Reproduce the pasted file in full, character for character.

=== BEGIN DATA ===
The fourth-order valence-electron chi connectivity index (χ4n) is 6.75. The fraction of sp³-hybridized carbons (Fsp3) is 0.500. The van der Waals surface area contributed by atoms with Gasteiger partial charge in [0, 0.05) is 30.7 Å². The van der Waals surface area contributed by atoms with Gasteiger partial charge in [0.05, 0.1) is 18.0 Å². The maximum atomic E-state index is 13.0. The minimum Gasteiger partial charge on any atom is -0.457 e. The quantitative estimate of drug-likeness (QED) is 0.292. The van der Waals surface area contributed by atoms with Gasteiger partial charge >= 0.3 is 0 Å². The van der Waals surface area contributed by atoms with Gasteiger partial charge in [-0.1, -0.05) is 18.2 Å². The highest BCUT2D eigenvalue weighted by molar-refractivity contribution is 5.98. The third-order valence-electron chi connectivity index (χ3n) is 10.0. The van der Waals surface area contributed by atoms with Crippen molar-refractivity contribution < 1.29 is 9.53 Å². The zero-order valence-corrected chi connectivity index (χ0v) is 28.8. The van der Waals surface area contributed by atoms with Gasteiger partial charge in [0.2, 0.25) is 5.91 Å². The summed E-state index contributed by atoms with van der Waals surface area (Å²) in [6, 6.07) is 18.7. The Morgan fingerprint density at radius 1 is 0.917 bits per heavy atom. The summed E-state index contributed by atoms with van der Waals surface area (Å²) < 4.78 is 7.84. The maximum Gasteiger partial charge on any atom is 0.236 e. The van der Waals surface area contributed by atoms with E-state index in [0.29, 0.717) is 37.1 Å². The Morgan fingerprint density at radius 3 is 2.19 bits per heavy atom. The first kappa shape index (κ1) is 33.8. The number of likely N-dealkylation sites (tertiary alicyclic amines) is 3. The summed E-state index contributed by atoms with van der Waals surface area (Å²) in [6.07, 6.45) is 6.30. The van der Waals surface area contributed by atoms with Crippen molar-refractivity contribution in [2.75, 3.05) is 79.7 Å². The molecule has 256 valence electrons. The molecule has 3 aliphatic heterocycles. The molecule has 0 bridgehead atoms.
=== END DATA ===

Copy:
The fourth-order valence-electron chi connectivity index (χ4n) is 6.75. The fraction of sp³-hybridized carbons (Fsp3) is 0.500. The van der Waals surface area contributed by atoms with Gasteiger partial charge in [0, 0.05) is 30.7 Å². The van der Waals surface area contributed by atoms with Gasteiger partial charge in [0.05, 0.1) is 18.0 Å². The maximum atomic E-state index is 13.0. The minimum Gasteiger partial charge on any atom is -0.457 e. The quantitative estimate of drug-likeness (QED) is 0.292. The van der Waals surface area contributed by atoms with Gasteiger partial charge >= 0.3 is 0 Å². The van der Waals surface area contributed by atoms with Gasteiger partial charge in [-0.1, -0.05) is 18.2 Å². The highest BCUT2D eigenvalue weighted by molar-refractivity contribution is 5.98. The third-order valence-electron chi connectivity index (χ3n) is 10.0. The van der Waals surface area contributed by atoms with Crippen molar-refractivity contribution < 1.29 is 9.53 Å². The zero-order valence-corrected chi connectivity index (χ0v) is 28.8. The van der Waals surface area contributed by atoms with Gasteiger partial charge in [0.2, 0.25) is 5.91 Å². The summed E-state index contributed by atoms with van der Waals surface area (Å²) in [6, 6.07) is 18.7. The Morgan fingerprint density at radius 1 is 0.917 bits per heavy atom. The summed E-state index contributed by atoms with van der Waals surface area (Å²) < 4.78 is 7.84. The maximum Gasteiger partial charge on any atom is 0.236 e. The van der Waals surface area contributed by atoms with E-state index in [0.29, 0.717) is 37.1 Å². The Morgan fingerprint density at radius 3 is 2.19 bits per heavy atom. The first kappa shape index (κ1) is 33.8. The number of likely N-dealkylation sites (tertiary alicyclic amines) is 3. The summed E-state index contributed by atoms with van der Waals surface area (Å²) in [6.07, 6.45) is 6.30. The van der Waals surface area contributed by atoms with Crippen molar-refractivity contribution in [2.75, 3.05) is 79.7 Å². The molecule has 256 valence electrons. The molecule has 3 aliphatic heterocycles. The molecule has 0 bridgehead atoms.